Iowa Football Adjusts Recruiting During COVID-19 Pandemic
IOWA CITY, Iowa – Tyler Barnes rises each morning hoping to help the Hawkeyes add talent. These days Iowa’s director of recruiting’s prospect pursuits could be sidetracked by changing a diaper or reading a book of nursery rhymes.
It’s life in the COVID-19 quarantine. Barnes is working from home like the rest of the coaching staff. That office includes his wife, Joanne, a school teacher, a toddler and a baby.
The Barnes family faces daily challenges and adjustments like many other people around the world. It’s adjusting from the norm of the parents being at work and the children in childcare.
“You split your time,” Barnes told HN. “I don’t want to just go down to our basement and leave her upstairs with our kids all day. You find a balance between the two. We kind of have a good rhythm going with our jobs and being with the kids.”
Alterations at home are coinciding with changes at work. Barnes normally can poke his head in the office of other assistants or head coach Kirk Ferentz in coordinating recruiting. Now the staff utilizes Zoom meetings, Face-Time, text, email and other electronic communication to stay on the same page in looking for future Hawkeyes.
Since the recruiting dead period took hold during the middle of last month, Iowa has moved in stages. Some of those steps followed the lead of the general philosophy put forth by Kirk Ferentz, Barnes’ father-in-law.
Physical and mental well-being of the Hawkeye players and coaches moved to the front of the line. That trickled down to signees in the 2020 recruiting class, verbal commitments in future cycles and top uncommitted targets.
“The priority is putting some of the recruiting to the side and making sure all the prospects and their families are safe and everybody’s doing well. We want to make sure they’re adjusting well to on-line classes and their parents’ work situations are OK and things like that,” Barnes said.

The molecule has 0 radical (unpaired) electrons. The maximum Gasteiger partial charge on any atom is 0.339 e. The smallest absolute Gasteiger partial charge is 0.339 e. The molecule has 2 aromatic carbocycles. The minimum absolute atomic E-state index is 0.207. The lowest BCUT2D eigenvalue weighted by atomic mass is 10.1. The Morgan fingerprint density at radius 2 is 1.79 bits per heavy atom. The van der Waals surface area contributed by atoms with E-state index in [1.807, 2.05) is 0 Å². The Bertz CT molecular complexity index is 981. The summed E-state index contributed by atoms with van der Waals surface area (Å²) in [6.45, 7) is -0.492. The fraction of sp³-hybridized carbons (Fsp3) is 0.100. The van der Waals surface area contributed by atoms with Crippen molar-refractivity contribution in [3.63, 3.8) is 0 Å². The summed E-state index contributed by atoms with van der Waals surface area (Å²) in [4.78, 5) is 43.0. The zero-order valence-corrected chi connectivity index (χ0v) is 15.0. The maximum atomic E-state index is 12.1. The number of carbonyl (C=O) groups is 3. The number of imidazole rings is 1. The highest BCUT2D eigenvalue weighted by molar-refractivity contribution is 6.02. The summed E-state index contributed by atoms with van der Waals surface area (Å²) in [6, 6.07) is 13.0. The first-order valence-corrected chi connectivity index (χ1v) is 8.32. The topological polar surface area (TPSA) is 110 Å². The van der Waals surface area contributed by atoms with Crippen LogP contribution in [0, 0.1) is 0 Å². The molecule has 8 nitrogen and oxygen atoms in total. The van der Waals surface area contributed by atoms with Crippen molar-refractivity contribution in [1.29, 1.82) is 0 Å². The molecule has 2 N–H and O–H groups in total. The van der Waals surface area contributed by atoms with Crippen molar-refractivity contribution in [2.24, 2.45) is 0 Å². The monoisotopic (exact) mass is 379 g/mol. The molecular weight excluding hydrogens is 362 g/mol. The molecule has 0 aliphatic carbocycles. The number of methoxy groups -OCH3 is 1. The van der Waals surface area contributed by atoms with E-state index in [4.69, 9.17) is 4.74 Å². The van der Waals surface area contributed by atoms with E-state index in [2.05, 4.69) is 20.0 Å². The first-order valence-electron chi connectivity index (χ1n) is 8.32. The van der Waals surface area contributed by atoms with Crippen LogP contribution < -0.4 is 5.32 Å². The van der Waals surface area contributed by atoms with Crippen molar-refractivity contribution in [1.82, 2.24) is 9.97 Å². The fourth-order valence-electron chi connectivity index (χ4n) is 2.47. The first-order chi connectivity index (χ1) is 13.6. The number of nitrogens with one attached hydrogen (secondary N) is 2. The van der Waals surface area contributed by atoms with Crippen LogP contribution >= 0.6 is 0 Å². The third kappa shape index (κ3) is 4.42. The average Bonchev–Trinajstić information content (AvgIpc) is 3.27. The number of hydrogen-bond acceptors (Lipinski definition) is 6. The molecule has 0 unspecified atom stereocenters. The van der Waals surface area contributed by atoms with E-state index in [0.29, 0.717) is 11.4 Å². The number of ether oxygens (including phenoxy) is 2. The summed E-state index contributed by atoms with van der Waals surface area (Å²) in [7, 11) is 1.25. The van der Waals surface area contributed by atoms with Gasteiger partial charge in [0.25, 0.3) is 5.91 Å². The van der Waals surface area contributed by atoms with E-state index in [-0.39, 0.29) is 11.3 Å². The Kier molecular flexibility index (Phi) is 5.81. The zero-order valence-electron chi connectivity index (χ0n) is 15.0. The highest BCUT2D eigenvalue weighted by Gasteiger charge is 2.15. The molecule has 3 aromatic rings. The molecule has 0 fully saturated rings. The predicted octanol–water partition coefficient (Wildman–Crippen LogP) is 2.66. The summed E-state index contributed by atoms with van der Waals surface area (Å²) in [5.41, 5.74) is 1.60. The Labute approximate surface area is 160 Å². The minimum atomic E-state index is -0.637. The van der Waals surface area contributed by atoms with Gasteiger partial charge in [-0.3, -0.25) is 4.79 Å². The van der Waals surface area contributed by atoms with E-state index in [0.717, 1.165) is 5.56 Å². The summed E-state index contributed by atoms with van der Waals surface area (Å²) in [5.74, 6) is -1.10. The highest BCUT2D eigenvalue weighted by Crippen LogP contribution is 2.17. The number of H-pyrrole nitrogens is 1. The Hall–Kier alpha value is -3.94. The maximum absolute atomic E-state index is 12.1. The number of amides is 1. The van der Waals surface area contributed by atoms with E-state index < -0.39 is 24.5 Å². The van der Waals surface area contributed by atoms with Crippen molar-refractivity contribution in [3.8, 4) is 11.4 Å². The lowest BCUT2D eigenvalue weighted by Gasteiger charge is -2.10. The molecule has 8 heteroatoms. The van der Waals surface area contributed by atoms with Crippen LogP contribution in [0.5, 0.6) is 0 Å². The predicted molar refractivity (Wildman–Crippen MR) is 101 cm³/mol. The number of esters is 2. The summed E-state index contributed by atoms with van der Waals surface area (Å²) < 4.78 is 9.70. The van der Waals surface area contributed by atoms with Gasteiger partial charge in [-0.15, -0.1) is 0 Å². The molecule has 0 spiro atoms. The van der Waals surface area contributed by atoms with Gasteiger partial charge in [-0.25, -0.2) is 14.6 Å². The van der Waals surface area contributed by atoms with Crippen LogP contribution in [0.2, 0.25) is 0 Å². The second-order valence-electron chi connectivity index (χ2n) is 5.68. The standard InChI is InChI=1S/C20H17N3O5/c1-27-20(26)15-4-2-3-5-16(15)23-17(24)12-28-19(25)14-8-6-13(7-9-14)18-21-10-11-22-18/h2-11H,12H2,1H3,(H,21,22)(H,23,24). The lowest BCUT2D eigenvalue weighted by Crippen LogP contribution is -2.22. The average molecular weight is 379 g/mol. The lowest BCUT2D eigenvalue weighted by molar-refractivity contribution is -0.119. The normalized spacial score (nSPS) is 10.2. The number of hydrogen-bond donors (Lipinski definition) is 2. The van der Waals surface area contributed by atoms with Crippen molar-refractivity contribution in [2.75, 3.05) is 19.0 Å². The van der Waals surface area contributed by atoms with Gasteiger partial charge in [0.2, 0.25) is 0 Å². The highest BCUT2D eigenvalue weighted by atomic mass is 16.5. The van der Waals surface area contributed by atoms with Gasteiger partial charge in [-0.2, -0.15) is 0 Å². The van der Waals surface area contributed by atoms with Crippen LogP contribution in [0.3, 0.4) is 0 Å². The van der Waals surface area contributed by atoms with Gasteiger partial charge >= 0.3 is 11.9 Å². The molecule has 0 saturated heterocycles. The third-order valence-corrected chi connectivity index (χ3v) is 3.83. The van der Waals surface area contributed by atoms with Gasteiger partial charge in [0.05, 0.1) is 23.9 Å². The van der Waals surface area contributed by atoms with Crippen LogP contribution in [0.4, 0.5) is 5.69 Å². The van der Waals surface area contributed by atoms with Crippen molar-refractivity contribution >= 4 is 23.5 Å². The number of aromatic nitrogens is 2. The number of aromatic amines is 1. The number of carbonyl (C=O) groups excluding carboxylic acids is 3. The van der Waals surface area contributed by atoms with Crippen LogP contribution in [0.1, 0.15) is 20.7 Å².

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Iowa has secured eight verbal commitments already in the junior class, forming a strong foundation for the rest of the group. Six of those pledges came from in-state, another bonus for a program navigating some uncharted waters through the pandemic.
The class of in-state juniors ranks as one of the best groups in recent memory.
“Any team in the country that’s got an influx of talent locally, they’re in a good situation right now. It might be different if we were sitting at one or two or three commits right now. You might have some panic set in that we might get behind, but our coaching staff has done a great job with some of these guys for two or three years now,” Barnes said.
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The Hawkeyes’ in-state junior haul includes West Branch’s Jeff Bowie, Connor Colby of Cedar Rapids, Urbandale’s Jaden Harrell, Griffin Liddle of Bettendorf, Story City’s Zach Twedt and Cooper DeJean of Ida Grove. They made the final two along with Iowa State for Ankeny receiver Brody Brecht and remained in the hunt for standout Council Bluffs tight end Thomas Fidone.
The 247 network ranks Iowa’s ’21 recruiting class 10th in the country and fourth in the Big Ten. Rivals pegs it at 13th and fifth in the conference.
Iowa lost a key period of recruiting with spring practice’s cancellation. The program has used that time for bringing a lot of prospects to campus, which led to offers and commitments.
It was announced last week that the dead period would be extended through May, a month when coaches normally get out on the road for face-to-face contact with recruits. The staff spent time at spring practices in states like Texas and Florida as well as watching athletes compete in different sports around the country.
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That makes June prospect camps and official summer visits even more important than usual for Iowa. Those events remain in jeopardy as well, however.
The Hawkeyes still are evaluating film and handing out scholarship offers. A program committed to a specific culture isn’t willing to compromise in that area. The coaches are vetting prospects virtually, digging into their backgrounds, talking to teachers and others in the community.
“You still have to have familiarity with the kids you’re recruiting, the programs they’re in, the regions they come from. And if you’re not sure, then let’s hold off. The worst thing we can do is moving forward with a prospect if we don’t have all the questions answered we need answered,” Barnes said.
“It might be tough to stay patient in times like this when you know you’re losing time on the road and you’re losing interactions on campus, but if we’re not sure of it, let’s move on.”